August’s headline consumer price index (CPI), or overall inflation, came in at 7.5 per cent year on year, surpassing the 7 per cent in July.

MAS said on Friday that it expects core inflation to “stay around 5 per cent” for the rest of the year, and into early 2023.

It noted that the confluence of demand and supply factors behind higher-than-expected price increases in the third quarter is set to persist. A tight domestic labour market will support robust wage increases, while imported inflation will remain significant across a range of intermediate and final goods.

For the whole of 2022, the central bank expects core inflation to average around 4 per cent while headline inflation is projected to be around 6 per cent.

These are at the upper end of its earlier estimates. MAS had previously predicted full-year core inflation to be between 3 to 4 per cent, and headline inflation to be at 5 to 6 per cent.

Moving into 2023, cost pressures which have been accumulating along domestic and global supply chains will continue to pass through to consumer prices.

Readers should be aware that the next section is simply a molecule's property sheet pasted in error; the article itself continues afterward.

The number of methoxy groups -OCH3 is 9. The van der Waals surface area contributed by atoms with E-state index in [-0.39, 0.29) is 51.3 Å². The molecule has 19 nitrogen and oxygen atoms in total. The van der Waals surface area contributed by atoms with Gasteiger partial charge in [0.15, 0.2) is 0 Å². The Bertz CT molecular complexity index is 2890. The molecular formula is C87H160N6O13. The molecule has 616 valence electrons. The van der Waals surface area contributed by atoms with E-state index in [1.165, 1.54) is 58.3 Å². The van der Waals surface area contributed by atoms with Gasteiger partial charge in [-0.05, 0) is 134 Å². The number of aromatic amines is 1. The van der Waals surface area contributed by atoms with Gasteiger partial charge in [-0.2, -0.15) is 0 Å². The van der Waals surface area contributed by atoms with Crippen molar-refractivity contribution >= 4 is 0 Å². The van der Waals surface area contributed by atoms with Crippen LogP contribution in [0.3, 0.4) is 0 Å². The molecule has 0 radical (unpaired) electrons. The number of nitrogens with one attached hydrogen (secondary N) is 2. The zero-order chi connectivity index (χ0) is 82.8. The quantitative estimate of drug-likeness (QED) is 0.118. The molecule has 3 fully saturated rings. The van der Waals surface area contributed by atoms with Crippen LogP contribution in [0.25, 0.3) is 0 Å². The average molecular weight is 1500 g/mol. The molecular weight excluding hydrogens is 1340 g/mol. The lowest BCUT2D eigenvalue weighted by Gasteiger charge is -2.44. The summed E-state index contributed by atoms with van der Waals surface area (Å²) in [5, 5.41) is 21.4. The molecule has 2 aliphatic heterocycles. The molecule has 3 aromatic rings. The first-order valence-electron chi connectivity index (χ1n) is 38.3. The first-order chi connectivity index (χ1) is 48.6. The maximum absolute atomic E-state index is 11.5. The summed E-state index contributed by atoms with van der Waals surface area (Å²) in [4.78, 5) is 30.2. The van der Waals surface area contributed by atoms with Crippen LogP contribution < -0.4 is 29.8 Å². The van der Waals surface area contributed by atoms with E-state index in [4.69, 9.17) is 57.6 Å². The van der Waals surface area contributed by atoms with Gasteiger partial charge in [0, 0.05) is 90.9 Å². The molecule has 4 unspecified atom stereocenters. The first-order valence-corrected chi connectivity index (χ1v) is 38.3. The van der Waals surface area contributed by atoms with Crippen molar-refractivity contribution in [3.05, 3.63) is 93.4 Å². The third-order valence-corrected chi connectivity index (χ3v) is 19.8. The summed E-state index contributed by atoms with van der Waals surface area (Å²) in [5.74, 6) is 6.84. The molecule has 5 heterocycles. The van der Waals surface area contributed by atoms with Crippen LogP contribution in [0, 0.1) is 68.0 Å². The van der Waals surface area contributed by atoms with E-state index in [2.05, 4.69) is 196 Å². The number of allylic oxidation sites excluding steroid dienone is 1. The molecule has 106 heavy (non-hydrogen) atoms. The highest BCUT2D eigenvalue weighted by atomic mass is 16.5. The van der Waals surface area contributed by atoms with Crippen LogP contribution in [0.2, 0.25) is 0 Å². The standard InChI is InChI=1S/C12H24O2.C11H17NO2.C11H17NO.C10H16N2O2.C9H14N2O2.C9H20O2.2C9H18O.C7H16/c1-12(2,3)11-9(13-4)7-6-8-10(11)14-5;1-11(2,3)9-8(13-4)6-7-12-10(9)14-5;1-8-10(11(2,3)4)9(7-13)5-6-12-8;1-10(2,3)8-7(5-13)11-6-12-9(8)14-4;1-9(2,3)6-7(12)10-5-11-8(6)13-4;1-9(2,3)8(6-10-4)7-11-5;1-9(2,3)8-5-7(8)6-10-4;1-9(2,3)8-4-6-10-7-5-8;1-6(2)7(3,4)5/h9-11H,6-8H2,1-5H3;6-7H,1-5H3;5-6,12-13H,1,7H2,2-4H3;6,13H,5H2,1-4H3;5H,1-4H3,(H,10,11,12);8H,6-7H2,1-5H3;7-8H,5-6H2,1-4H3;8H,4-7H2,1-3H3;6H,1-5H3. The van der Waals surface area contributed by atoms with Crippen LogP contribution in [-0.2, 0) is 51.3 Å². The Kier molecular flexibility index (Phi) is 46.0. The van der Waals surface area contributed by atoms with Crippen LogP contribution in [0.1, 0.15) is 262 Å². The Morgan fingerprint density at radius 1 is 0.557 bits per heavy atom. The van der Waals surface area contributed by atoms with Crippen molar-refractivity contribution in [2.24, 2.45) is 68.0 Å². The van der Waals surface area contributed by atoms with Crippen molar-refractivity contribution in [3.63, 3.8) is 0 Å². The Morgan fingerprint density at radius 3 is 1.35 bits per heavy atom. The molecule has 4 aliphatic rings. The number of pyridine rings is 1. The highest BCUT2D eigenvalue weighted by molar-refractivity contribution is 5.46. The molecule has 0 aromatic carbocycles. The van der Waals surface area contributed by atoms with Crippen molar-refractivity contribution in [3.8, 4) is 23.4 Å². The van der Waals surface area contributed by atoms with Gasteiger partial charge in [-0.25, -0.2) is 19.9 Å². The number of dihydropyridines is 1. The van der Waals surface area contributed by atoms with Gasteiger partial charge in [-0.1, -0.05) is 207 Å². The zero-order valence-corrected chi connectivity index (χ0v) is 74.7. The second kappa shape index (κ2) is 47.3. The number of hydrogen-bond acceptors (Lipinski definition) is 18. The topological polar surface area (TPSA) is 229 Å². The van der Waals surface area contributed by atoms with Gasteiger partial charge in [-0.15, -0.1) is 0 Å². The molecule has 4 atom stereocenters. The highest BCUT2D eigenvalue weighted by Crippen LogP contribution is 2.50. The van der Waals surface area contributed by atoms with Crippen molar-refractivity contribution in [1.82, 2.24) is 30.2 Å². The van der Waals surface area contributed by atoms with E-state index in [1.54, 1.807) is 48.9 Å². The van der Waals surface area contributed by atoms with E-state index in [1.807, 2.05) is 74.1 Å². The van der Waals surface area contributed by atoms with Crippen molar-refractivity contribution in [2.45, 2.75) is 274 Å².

“Even as prices of energy and food commodities have moderated from their peaks, businesses will face higher utility and raw material costs as contracts are renewed,” MAS said.

“The pace of domestic unit labour cost increases should ease over the course of 2023, as labour demand and supply rebalance, but remain above its historical average.”

The one-percentage point increase in the Goods and Services Tax (GST) – from 7 per cent to 8 per cent – will have a “one-off step-up” in price levels, but the effect on inflation should be “transitory”, it added.

Taking into account all factors including the GST increase, core inflation for 2023 should come in at 3.5 to 4.5 per cent while headline inflation is seen at 5.5 to 6.5 per cent.

Excluding the one-off effects from the GST hike, core inflation would “remain above trend” at 2.5 to 3.5 per cent and headline inflation at 4.5 to 5.5 per cent.

MAS warned of “upside risks” to these forecasts, including from fresh shocks to global commodity prices and second-round effects associated with a prolonged period of high inflation.

The monetary policy decision comes alongside official advance estimates that showed the Singapore economy expanded 4.4 per cent year-on-year in the third quarter, easing slightly from the 4.5 per cent growth in the earlier quarter.

On a quarter-on-quarter seasonally adjusted basis, gross domestic product grew by 1.5 per cent, a turnaround from the 0.2 per cent contraction in the earlier three months.

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Source: CNA/sk(ac)